Thursday, 10 April 2008

Speaking as a feminist...

No, really, I do have female heroes too. Honest. Here are a few.

Joan Armatrading b.1950
Aha, that one surprised you! Yes, the soulful, melodic sounds of Ms A were very much a part of my musical youth. (As opposed to Musical Youth, who weren't.) Not sure why I became interested in Joan Armatrading. Her voice is fascinating and at times disconcerting. The fact that she genuinely loves her privacy makes her admirable - no 'My Booze Hell' nonsense from her. I can imagine some people being irritated by her vocal mannerisms. But compare a genuine singer-songwriter-musician to some of the 'stars' of today. Also, ten points for being the only person outside the Indian sub-continent ever to have a hit record containing the word 'mahout'. She is indeed the one I need, in a Platonic way.

Alice Sheldon (1915-1987)
Writing under the pseudonym James Tiptree, Jr, Alice Sheldon produced some of the most inspiring and moving science fiction of the Seventies. She was involved in setting up the CIA, and her wisdom, compassion and humanity shine through in her best work.  She was particularly good on sex in such stories as 'Love is the Plan, the Plan is Death', and 'The Screwfly Solution'.  

Hypatia of Alexandria (355?-415)
Astronomer, mathematician, Platonist, and murder victim. As a leading pagan citizen she was dragged from her chariot and lynched by a Christian mob. Not a great deal is known about Hypatia's life and work, but her murder marks the end of the classical world, and the start of the mediaeval period. Reasoned argument was over - it was now the age of the believer. I used to see the fall of Rome as an unmitigated disaster, leaving Europe to the whims of flea-ridden monks. Not entirely true, of course, but still more than half-true. We took a wrong turning and we could do it again. Hypatia, renowned for her beauty, intellect and gift of rhetoric, might not have been a laugh a minute, but she is arguably a better role model for girls than the shallow, anorexic clothes-horses they are taught to emulate. 'When she appeared in her chariot on the streets people threw flowers at her, applauded her gifts, and cried, "Long live the daughter of Theon."' Substitute 'wife of Beckham' in that and see how it reads.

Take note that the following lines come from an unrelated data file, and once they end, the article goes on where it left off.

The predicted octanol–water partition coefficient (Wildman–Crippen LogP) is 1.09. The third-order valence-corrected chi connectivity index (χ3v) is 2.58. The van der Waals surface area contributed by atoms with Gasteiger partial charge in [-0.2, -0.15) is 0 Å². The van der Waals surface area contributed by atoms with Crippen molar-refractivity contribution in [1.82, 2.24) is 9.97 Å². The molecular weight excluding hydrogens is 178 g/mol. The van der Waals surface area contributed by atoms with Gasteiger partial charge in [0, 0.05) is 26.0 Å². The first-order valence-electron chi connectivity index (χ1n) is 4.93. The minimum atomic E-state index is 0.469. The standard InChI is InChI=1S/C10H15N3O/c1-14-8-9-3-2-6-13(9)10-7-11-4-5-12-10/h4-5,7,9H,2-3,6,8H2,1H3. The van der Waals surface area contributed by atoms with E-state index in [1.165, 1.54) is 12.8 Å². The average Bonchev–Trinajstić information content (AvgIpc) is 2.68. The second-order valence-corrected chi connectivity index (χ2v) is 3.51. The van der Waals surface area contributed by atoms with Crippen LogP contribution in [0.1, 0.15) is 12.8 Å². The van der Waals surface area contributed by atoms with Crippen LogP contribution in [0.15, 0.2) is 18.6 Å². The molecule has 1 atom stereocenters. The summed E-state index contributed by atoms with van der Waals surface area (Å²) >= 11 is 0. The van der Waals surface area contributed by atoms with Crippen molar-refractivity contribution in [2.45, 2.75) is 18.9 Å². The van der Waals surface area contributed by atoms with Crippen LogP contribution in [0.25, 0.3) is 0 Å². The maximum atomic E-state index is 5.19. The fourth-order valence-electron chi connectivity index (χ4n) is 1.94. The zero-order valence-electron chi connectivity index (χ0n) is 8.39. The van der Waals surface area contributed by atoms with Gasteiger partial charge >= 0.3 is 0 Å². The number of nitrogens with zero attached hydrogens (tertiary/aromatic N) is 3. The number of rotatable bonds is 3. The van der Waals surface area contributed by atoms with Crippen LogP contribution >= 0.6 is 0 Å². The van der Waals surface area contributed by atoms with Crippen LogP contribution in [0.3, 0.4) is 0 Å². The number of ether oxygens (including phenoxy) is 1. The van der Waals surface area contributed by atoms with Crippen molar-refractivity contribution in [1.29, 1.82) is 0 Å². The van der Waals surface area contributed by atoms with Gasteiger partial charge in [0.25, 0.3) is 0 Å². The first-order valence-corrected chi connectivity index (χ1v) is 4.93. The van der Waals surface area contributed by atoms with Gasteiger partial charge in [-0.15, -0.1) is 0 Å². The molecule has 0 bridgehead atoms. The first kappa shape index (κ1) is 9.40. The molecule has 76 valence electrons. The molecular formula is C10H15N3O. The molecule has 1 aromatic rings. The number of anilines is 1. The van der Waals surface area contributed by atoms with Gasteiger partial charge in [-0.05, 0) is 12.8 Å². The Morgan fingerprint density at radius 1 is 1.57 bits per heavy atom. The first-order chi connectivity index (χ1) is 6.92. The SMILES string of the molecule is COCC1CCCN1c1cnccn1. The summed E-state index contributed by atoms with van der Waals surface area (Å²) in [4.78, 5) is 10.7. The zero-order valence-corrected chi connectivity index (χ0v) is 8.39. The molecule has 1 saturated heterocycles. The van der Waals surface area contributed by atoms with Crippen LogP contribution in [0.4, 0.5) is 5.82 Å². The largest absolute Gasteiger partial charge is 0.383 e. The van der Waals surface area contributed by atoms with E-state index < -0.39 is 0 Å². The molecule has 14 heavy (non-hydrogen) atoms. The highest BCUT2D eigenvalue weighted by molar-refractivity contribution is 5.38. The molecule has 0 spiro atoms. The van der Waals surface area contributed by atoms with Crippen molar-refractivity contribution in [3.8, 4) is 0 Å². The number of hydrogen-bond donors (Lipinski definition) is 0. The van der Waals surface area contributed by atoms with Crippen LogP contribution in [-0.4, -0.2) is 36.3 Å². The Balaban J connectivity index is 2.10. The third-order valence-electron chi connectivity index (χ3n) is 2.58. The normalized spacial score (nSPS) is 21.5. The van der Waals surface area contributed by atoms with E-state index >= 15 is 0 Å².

Shirley Hardie Jackson (1916-1965)
Author of a number of short stories, including 'The Lottery', with its very Fifties, and still very relevant, view of small town America. Her novel The Haunting of Hill House is arguably the best work of its kind ever written. She persistently refused to give interviews about her work or explain what her stories 'meant'. And quite right too. If a story has to be explained it hasn't done its job.

Janet Susan Ballion aka Siouxsie Sioux b. 1957
When she sponsored a peccary at her local zoo, she chose to name it Gregory. This in itself is proof of the woman's inherent greatness. But she also sang Hong Kong Garden, Dear Prudence, Mad Eyed Screamer, Playground Twist, Arabian Knights... Admittedly I've lost track of Ms Sioux a bit lately, but my memories of her Banshees heyday are fresh and tangy. Oh, and she started the whole Goth thing, which has surely done wonders for sensitive, bookish teenagers who want to dress in something other than baggy, pot-noodle stained jumpers.

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